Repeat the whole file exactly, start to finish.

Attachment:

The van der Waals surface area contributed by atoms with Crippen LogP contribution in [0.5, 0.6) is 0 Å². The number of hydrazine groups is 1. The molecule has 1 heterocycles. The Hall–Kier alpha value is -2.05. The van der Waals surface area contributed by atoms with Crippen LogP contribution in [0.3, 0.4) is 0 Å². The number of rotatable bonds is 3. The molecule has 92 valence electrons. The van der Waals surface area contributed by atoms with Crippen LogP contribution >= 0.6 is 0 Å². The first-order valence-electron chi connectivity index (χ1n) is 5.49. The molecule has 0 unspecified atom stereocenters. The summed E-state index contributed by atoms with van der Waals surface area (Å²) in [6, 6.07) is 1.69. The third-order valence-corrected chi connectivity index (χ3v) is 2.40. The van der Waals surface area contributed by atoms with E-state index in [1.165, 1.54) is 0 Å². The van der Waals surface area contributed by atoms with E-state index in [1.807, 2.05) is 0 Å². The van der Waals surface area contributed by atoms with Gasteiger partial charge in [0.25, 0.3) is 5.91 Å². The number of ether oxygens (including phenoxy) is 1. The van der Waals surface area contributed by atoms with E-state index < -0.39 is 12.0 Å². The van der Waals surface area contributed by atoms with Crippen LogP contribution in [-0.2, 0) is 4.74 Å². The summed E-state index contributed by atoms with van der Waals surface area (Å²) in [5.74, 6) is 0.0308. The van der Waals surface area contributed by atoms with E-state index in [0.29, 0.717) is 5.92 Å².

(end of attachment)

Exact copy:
The van der Waals surface area contributed by atoms with Crippen LogP contribution in [0.5, 0.6) is 0 Å². The number of hydrazine groups is 1. The molecule has 1 heterocycles. The Hall–Kier alpha value is -2.05. The van der Waals surface area contributed by atoms with Crippen LogP contribution in [0.3, 0.4) is 0 Å². The number of rotatable bonds is 3. The molecule has 92 valence electrons. The van der Waals surface area contributed by atoms with Crippen LogP contribution >= 0.6 is 0 Å². The first-order valence-electron chi connectivity index (χ1n) is 5.49. The molecule has 0 unspecified atom stereocenters. The summed E-state index contributed by atoms with van der Waals surface area (Å²) in [6, 6.07) is 1.69. The third-order valence-corrected chi connectivity index (χ3v) is 2.40. The van der Waals surface area contributed by atoms with E-state index in [1.165, 1.54) is 0 Å². The van der Waals surface area contributed by atoms with E-state index in [1.807, 2.05) is 0 Å². The van der Waals surface area contributed by atoms with Gasteiger partial charge in [0.25, 0.3) is 5.91 Å². The number of ether oxygens (including phenoxy) is 1. The van der Waals surface area contributed by atoms with E-state index < -0.39 is 12.0 Å². The van der Waals surface area contributed by atoms with Crippen LogP contribution in [-0.2, 0) is 4.74 Å². The summed E-state index contributed by atoms with van der Waals surface area (Å²) in [5.74, 6) is 0.0308. The van der Waals surface area contributed by atoms with E-state index in [0.29, 0.717) is 5.92 Å².